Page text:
This year has been a great year for me to learn how to cook. It’s been so nice to have an actual kitchen and now that I use Plated, I’ve been picking up cooking skills I didn’t think I could ever do. The first time I cooked a steak was honestly one of my proudest moments. I used to feel hopeless in the kitchen and every night I cook dinner I feel a little more confident. Honestly Louisa nails these tips… they seem kind of intimidating, but you can totally master them and feel like a pro! (This summer, I’m going to get better about using the grill!)
5 Essential Cooking Techniques Every 20-Something Should Know
Guest post by Louisa from Living Lou
There are so many cooking techniques and methods out there, but through my experience working in a professional test kitchen as well as in my own kitchen at home, I’ve come up with my top ten essential cooking techniques that everyone 20-something should know. Here I’ve shared the first part and will share the second part next time. If you aren’t familiar with all of these techniques, don’t worry, I’ve got a simple recipe for each so you can get your feet wet. Doesn’t this sound like the perfect summer project?
Searing is commonly used for building flavor. It requires the pan to be set over high heat to quickly brown the surface of meat to caramelize and build flavor. A cast-iron pan is often used for this, but a simple stainless steel pan will work as well (avoid using non-stick pans for searing). To get the perfect sear, coat the pan with a neutral oil with a high smoke point (canola oil is a great choice) and cook the meat in batches.
Tip: Avoid over-crowding the pan as this will steam the meat instead of sear it.
Try it: The chicken gets seared first in this one-pot curried chicken with rice and kale
There are actually two ways you can grill food: direct heat and indirect heat. The direct heat method cooks foods directly on heated grates while the indirect method uses residual heat (from a heated zone on one side of the barbecue) to cook food. The direct heat method is used when you want to get that perfect char on vegetables (I love charred corn as an add-in to salads), or for getting a perfect golden crust (and those gorgeous grill-marks) on a burger or steak. Indirect grilling is a great choice for pizza or items that will require a longer cook time.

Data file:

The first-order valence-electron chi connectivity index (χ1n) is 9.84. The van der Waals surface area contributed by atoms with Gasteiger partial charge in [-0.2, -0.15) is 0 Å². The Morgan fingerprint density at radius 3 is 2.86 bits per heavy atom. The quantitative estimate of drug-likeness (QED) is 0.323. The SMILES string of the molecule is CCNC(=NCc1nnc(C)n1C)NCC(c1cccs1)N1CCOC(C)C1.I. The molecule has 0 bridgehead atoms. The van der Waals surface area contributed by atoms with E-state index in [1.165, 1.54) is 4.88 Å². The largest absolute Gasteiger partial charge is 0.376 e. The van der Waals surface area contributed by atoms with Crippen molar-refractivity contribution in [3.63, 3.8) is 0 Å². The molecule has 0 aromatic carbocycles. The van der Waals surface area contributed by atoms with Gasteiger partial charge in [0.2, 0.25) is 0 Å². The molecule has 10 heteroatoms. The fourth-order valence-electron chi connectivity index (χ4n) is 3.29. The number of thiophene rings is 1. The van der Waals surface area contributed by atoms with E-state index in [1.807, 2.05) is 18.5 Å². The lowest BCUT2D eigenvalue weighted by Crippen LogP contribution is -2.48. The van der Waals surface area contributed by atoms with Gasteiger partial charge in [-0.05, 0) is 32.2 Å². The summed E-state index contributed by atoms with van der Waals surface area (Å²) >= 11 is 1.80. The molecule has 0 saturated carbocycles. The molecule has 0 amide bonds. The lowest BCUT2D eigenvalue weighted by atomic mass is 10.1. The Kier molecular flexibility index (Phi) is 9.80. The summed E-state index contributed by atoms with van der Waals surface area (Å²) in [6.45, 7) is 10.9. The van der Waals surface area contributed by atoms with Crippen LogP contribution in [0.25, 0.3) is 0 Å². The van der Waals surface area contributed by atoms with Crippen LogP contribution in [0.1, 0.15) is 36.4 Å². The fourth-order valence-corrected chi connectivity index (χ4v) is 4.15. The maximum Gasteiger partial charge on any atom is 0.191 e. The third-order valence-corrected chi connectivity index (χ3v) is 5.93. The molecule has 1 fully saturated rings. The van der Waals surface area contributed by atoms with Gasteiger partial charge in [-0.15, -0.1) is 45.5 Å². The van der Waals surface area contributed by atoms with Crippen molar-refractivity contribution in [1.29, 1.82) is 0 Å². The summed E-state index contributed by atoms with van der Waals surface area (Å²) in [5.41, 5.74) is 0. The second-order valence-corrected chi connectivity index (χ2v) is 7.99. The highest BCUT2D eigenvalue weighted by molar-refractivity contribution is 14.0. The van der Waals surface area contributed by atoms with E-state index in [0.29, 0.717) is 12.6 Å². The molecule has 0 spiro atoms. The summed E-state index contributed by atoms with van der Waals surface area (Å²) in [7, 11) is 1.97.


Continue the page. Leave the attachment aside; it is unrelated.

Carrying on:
Try it: Grill up some healthier Greek-inspired turkey burgers studded with feta
Most soups and stews start with sautéed aromatics, which browns the vegetables and enhances flavor. Sautéing is a technique that cooks food fast keeping flavors vivid and is perfect for highlight seasonal produce. To sauté food, whether it’s a vegetable or chicken, set a pan over high heat and coat with a small amount of fat and stir frequently.
Roasting is one of the simplest cooking techniques for cooking large cuts of meat or heartier vegetables (though tender vegetables do really well at a high-temperature like 450F). Roasting is a dry cooking method which involves cooking food uncovered in a pan while dry, hot air surrounds the food, cooking it on all sides. You can roast foods at a low, moderate or high heat. Being able to cook a classic roast chicken is a must for everyone.
Try it: Use this technique for something a little different: roasted radishes
Macerating is such a simple technique that seems like it’s something fancy. Macerating involves soaking fruit (it can be fresh or dried) in a flavored liquid like vinegar or liquor or sprinkling fruit with sugar, creating a syrup. Macerating results in a soft, juicy fruit that’s the perfect way to highlight berries in the summer.
Try it: A simple dessert or breakfast, macerated strawberries